Well, there is. And so, because the people that we work with, which are mostly in their sixties, some still in their fifties, some come to us for the first time, whether in their seventies or they're in their seventies, but they came to us in their sixties. And then we have lots of clients up in their eighties and nineties, but the people we're really doing the most work with are typically in their sixties or maybe early seventies, one of them. And so they're going to lean more toward the conservative, the moderate conservative, and the moderate levels of risk, because for a number of reasons, one is that they, um, are retired or retireeing and they, they don't feel like they can afford to take some big hits both financially. And then emotionally, it's very troubling to lose a bunch of money in your retirement, even if it's extra money, it's just so, so people in our market, in our area of specialization of retirement planning will tend to be more on the conservative, moderate, conservative, and moderate.

That doesn't say that we've got a few in the aggressive and moderately aggressive. And so I'm going to read to you what I summarized on the board of what a conservative asset allocation is. Okay. And it just, I've got a couple of bullet points. Number one, it says, preserve principle. These are people that don't want to lose any money. They don't want their principle to go down. And the next thing it says is lower returns. They're willing to accept smaller returns if they know their principle is intact and it's safe.

Now, let me go to the other end of the spectrum and read to you what I have under aggressive. So this is a person that checked all the boxes and they've got plenty of money. They've got accessible liquid net worth.

They've got all this. So we're not going to put anybody here that doesn't check all the boxes for this, but let me just read it to you. It says, number one, it says, accept substantial risk. Well, that's kind of like restating the title, but it just means that we got to put that thing at the first thing is you've got high on the risk of you're going to get a high reward or you're going to get a high loss.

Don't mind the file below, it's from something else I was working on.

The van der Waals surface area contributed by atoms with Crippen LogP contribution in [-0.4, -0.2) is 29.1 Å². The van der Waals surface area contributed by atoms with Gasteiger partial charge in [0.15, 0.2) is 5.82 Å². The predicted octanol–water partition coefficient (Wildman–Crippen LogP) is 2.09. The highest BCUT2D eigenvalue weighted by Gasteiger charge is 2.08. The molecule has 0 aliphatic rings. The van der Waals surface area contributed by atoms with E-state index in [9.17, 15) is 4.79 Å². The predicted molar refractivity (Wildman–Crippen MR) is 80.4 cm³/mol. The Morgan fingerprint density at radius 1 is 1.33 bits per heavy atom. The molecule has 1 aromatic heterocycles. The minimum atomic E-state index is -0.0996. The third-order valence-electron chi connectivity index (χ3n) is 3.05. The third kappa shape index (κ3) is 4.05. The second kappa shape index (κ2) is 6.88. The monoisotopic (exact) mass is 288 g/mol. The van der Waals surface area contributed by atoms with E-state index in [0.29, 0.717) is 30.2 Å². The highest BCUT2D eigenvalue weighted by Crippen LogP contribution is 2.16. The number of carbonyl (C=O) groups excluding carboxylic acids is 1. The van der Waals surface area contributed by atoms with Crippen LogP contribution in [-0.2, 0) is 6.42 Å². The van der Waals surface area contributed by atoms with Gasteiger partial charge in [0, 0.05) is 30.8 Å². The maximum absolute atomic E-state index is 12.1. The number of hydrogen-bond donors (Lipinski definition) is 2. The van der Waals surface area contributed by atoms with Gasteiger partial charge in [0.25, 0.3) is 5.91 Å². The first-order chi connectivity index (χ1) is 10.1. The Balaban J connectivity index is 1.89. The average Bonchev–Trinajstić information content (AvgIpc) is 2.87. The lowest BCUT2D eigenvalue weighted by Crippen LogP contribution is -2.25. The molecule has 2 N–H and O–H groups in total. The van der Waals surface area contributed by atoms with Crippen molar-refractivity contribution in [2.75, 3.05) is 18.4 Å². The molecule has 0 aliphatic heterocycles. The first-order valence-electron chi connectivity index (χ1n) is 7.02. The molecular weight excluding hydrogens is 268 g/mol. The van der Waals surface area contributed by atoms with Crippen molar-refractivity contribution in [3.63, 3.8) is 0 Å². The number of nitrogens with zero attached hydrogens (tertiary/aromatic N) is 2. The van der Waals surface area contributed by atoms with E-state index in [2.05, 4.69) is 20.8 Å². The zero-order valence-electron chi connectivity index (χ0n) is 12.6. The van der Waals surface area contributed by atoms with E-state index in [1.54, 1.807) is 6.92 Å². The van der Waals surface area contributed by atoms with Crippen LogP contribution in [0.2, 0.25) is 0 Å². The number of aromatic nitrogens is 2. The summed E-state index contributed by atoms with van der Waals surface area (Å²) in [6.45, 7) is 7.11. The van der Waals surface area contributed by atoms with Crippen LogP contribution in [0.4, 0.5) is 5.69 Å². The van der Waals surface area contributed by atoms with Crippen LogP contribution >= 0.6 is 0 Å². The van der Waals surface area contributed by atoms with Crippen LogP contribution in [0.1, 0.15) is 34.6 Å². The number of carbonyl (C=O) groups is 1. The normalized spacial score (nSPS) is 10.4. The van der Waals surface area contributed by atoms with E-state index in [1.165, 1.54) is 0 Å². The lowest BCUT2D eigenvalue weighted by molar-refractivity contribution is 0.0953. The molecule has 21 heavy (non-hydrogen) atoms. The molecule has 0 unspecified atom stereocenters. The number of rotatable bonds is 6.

And you're accepting of that. And it says maximizing long-term return. So it's really, these are long-term people. They're understanding that years like we had last year in 2022 are going to happen and periods like that, maybe not the whole year. And these are people that aren't going to sell all their investments if there's a downturn, because many times the smart money is not dumping stocks when they've gone backwards. They're actually buying and they're going in and they call it buying the dips. These are the people in the aggressive category. And they're saying, I'm looking at this over the long term.

I'm looking at 2032 and maybe I'll be deceased by then. And this will be my grandchildren in their estate, but I'm willing to invest aggressively because I'm looking long-term. And then that is more important, the long-term and the high side growth than the principal protection.

They can deal with the volatility and looking at their statements, looking in the computer and the amount of money they have is going up and down. So I've shown you both extremes. Now let's go back to the moderate conservative. So we're just got a little more, we're not the conservative, but we're pretty close. And what this says is a small degree of risk and volatility. That means your values and your principal are going to go up and down, but it's going to be within a context of pretty small.

Context of pretty small. And then you're going to accept a lower return because you've gone into this small degree of risk and volatility, and we're going to have minimal loss potential in this. And then when I look under moderate, moderate are the people right in the middle. And a lot of people, by the way, when they fill this thing out, when they are investors, they end up right here. And it says moderate risk seeking higher returns.

So they're just that. They're going to accept some risk and they know they need to do that to get higher returns. They can take some short-term losses and they're seeking long-term appreciation. They're just saying this thing, I don't need this money for several years or this part of the hunk of money.

I don't need for several years. So I'm going to take some risks, but not too much. So then there's a category in between here and aggressive.